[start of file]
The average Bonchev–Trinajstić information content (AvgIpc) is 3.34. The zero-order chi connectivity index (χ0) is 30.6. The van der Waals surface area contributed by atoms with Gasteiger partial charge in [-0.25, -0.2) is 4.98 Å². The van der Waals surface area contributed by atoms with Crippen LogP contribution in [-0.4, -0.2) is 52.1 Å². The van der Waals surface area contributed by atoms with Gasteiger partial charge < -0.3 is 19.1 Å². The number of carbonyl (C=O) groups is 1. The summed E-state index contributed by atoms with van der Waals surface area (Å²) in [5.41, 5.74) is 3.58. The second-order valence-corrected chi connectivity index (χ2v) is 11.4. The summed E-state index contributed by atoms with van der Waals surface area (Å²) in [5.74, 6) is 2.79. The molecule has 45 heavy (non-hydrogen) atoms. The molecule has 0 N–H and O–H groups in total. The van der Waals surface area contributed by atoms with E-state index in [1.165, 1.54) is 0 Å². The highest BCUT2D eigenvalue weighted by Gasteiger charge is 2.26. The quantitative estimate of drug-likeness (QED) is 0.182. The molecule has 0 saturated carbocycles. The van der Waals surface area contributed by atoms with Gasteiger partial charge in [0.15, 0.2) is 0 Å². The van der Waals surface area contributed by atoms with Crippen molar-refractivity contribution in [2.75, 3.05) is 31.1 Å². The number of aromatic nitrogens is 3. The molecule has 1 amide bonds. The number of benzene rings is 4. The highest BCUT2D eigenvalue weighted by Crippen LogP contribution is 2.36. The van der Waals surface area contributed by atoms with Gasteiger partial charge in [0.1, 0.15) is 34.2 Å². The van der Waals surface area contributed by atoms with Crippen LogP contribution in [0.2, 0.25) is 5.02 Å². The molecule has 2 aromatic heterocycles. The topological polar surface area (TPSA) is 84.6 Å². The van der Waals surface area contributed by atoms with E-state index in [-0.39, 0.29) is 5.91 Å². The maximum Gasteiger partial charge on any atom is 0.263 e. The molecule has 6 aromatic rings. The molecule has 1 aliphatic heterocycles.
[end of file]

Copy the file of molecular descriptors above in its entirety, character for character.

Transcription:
The average Bonchev–Trinajstić information content (AvgIpc) is 3.34. The zero-order chi connectivity index (χ0) is 30.6. The van der Waals surface area contributed by atoms with Gasteiger partial charge in [-0.25, -0.2) is 4.98 Å². The van der Waals surface area contributed by atoms with Crippen LogP contribution in [-0.4, -0.2) is 52.1 Å². The van der Waals surface area contributed by atoms with Gasteiger partial charge < -0.3 is 19.1 Å². The number of carbonyl (C=O) groups is 1. The summed E-state index contributed by atoms with van der Waals surface area (Å²) in [5.41, 5.74) is 3.58. The second-order valence-corrected chi connectivity index (χ2v) is 11.4. The summed E-state index contributed by atoms with van der Waals surface area (Å²) in [5.74, 6) is 2.79. The molecule has 45 heavy (non-hydrogen) atoms. The molecule has 0 N–H and O–H groups in total. The van der Waals surface area contributed by atoms with E-state index in [1.165, 1.54) is 0 Å². The highest BCUT2D eigenvalue weighted by Gasteiger charge is 2.26. The quantitative estimate of drug-likeness (QED) is 0.182. The molecule has 0 saturated carbocycles. The van der Waals surface area contributed by atoms with Gasteiger partial charge in [0.15, 0.2) is 0 Å². The van der Waals surface area contributed by atoms with Crippen molar-refractivity contribution in [2.75, 3.05) is 31.1 Å². The number of aromatic nitrogens is 3. The molecule has 1 amide bonds. The number of benzene rings is 4. The highest BCUT2D eigenvalue weighted by Crippen LogP contribution is 2.36. The van der Waals surface area contributed by atoms with Gasteiger partial charge in [0.1, 0.15) is 34.2 Å². The van der Waals surface area contributed by atoms with Crippen LogP contribution in [0.2, 0.25) is 5.02 Å². The molecule has 2 aromatic heterocycles. The topological polar surface area (TPSA) is 84.6 Å². The van der Waals surface area contributed by atoms with E-state index in [-0.39, 0.29) is 5.91 Å². The maximum Gasteiger partial charge on any atom is 0.263 e. The molecule has 6 aromatic rings. The molecule has 1 aliphatic heterocycles.